If, however you want to test your biking metal, and are up for some examples of prime, rigorous New England singletrack, just before you reach the summit of Baker Rd, you will see a rocky single track heading off to your right. This 2 year old Mormon Hollow Return trail will take you on an adventure second to none. With your skills sharpened for this rocky, rooty, twisting excursion set yourself up for a couple miles of generally downhill torture. But wait, the fun is just beginning, at the bottom of the Mormon Hollow Return, we jump onto another of the stars of the Forest, Hannah Swarton's Remove. This trail, ridden in this direction, is guaranteed to remove any extra energy reserves you have. Heading back to the center of the park on this trail provides rocky climbs, a few grade reversing descents and nearly as much rocky fun as the Mormon Hollow. Winding for nearly 3 miles you eventually find yourself back at the top of Baker Rd. Had enough yet? If so follow the conclusion to the intermediate's ride above.
Want some more fun? Got another hour? Wait till you see this next piece, take a right for another 100 yards on Baker Rd. down to the junction of Damon Camp Rd. and ride to your right to the Moose Trax Trail which is on your left after about ¼ mile. Follow this down to the brook crossing and then up through a nice laurel stand to the junction of the Lookout trail. Take a right on the Lookout Trail (don't miss the lookout while you are here) and follow it to where it merges with the M&M. Take the M&M all the way to the bottom of Damon Camp Rd., enjoying the smooth descents and twisting surprises. Be aware though, the M&M may have more hikers and backpackers than most of the trails you have been on, especially along this section. Always yield the right of way to hikers. At the bottom of Damon Camp Rd., take a left onto Davis Rd.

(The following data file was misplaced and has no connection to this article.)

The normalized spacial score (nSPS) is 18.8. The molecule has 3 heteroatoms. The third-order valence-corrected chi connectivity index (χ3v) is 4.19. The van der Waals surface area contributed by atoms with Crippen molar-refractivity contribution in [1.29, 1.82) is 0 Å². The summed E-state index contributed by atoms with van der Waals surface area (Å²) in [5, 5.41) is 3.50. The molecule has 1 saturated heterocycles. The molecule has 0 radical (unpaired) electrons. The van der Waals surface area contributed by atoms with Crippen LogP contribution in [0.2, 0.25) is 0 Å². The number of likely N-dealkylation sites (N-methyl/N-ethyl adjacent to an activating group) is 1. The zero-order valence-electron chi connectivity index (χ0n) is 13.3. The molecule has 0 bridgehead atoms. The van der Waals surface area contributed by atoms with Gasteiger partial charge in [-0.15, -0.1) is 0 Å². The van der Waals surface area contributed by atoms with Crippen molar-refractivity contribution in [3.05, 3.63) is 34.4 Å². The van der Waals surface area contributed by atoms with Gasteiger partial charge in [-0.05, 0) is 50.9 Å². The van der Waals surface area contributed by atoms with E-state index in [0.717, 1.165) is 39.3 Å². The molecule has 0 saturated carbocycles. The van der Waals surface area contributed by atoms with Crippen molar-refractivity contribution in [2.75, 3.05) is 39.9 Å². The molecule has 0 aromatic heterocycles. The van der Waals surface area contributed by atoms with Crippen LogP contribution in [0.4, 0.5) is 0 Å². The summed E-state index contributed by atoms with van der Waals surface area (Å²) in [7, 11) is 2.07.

Follow Davis Rd. until you see a freshly opened single track off to your right. Follow this unnamed trail up to another lookout and then along a long rock spine as it winds up and down through the Mt. Grace Conservation Land which abuts the State Forest and again meets up with another section of the M&M. A right turn back onto the M&M brings you up yet another rocky, sometimes steep, climb to the Ruggles Pond parking area where you will most likely be ready to call it a day.
Have fun and keep exploring the park - we didn't cross Montague Rd to the Robert Frost Trail and other stellar single and double track gems, or venture out to the Bear Mountain area where the fire roads are burly, and the emergence of new single track is imminent. There's plenty more out there for another day.
Less than 90 minutes from Hartford and Boston, Take Rte. 2 to Rte. 63 south to the center of Millers Falls. Go straight onto Wendell Rd. over the iron R.R. bridge and follow the signs up to park headquarters at the top of the hill, about 3 miles.
Before Memorial Day you can park right at the Park Headquarters on Montague (Wendell) rd., but during the summer, you'll have to enter and park at Ruggles Pond. (The state now sells a $35 season parking pass good at all State Parks and Forests or $5 day passes.)
Watch out for hunters during hunting season. (There's no hunting in Massachusetts on Sundays.) Expect to find lots of kids and dogs running around near Ruggles Pond on summer afternoons.
Watch out for hikers especially on the Trail to the Lookouts, the M&M and the Robert Frost.
Some of the rocky spines can be slippery when wet.
Carry plenty of water, be self sufficient with regards to repairs and bring a buddy. Rides can take you many miles into the forest which is not regularly patrolled.
Submitted by Liam O'Brien & Harold Green
and Updated from a SIngleTracks Magazine article.